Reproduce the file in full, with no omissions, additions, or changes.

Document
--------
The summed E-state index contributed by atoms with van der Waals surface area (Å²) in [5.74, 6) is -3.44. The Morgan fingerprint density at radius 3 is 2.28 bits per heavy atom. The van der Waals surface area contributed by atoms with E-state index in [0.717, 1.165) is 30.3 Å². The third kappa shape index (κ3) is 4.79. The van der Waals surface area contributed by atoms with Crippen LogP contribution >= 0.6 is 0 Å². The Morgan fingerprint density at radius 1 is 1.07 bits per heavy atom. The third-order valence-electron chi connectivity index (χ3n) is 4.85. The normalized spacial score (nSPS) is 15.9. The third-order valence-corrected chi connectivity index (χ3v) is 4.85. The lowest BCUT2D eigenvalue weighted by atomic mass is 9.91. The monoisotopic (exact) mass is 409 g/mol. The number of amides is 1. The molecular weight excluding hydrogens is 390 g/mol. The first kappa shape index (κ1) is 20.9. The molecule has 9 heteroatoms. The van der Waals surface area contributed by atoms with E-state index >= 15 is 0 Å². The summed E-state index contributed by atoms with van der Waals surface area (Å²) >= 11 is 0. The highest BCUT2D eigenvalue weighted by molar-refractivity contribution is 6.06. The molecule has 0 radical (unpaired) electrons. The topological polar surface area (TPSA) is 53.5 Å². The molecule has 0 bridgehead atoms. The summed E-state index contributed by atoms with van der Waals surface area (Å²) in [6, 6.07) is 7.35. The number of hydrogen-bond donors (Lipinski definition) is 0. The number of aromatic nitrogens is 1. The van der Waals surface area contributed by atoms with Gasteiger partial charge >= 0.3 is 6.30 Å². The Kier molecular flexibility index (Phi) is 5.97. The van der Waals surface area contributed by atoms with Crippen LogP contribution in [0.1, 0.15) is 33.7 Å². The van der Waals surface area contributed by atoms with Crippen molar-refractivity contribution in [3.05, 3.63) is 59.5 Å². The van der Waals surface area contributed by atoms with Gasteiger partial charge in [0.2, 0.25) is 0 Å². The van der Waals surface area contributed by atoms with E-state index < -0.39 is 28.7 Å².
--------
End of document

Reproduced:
The summed E-state index contributed by atoms with van der Waals surface area (Å²) in [5.74, 6) is -3.44. The Morgan fingerprint density at radius 3 is 2.28 bits per heavy atom. The van der Waals surface area contributed by atoms with E-state index in [0.717, 1.165) is 30.3 Å². The third kappa shape index (κ3) is 4.79. The van der Waals surface area contributed by atoms with Crippen LogP contribution >= 0.6 is 0 Å². The Morgan fingerprint density at radius 1 is 1.07 bits per heavy atom. The third-order valence-electron chi connectivity index (χ3n) is 4.85. The normalized spacial score (nSPS) is 15.9. The third-order valence-corrected chi connectivity index (χ3v) is 4.85. The lowest BCUT2D eigenvalue weighted by atomic mass is 9.91. The monoisotopic (exact) mass is 409 g/mol. The number of amides is 1. The molecular weight excluding hydrogens is 390 g/mol. The first kappa shape index (κ1) is 20.9. The molecule has 9 heteroatoms. The van der Waals surface area contributed by atoms with E-state index >= 15 is 0 Å². The summed E-state index contributed by atoms with van der Waals surface area (Å²) >= 11 is 0. The highest BCUT2D eigenvalue weighted by molar-refractivity contribution is 6.06. The molecule has 0 radical (unpaired) electrons. The topological polar surface area (TPSA) is 53.5 Å². The molecule has 0 bridgehead atoms. The summed E-state index contributed by atoms with van der Waals surface area (Å²) in [6, 6.07) is 7.35. The number of hydrogen-bond donors (Lipinski definition) is 0. The number of aromatic nitrogens is 1. The van der Waals surface area contributed by atoms with Gasteiger partial charge >= 0.3 is 6.30 Å². The Kier molecular flexibility index (Phi) is 5.97. The van der Waals surface area contributed by atoms with Crippen LogP contribution in [0.1, 0.15) is 33.7 Å². The van der Waals surface area contributed by atoms with Crippen molar-refractivity contribution in [3.05, 3.63) is 59.5 Å². The van der Waals surface area contributed by atoms with Gasteiger partial charge in [0.2, 0.25) is 0 Å². The van der Waals surface area contributed by atoms with E-state index < -0.39 is 28.7 Å².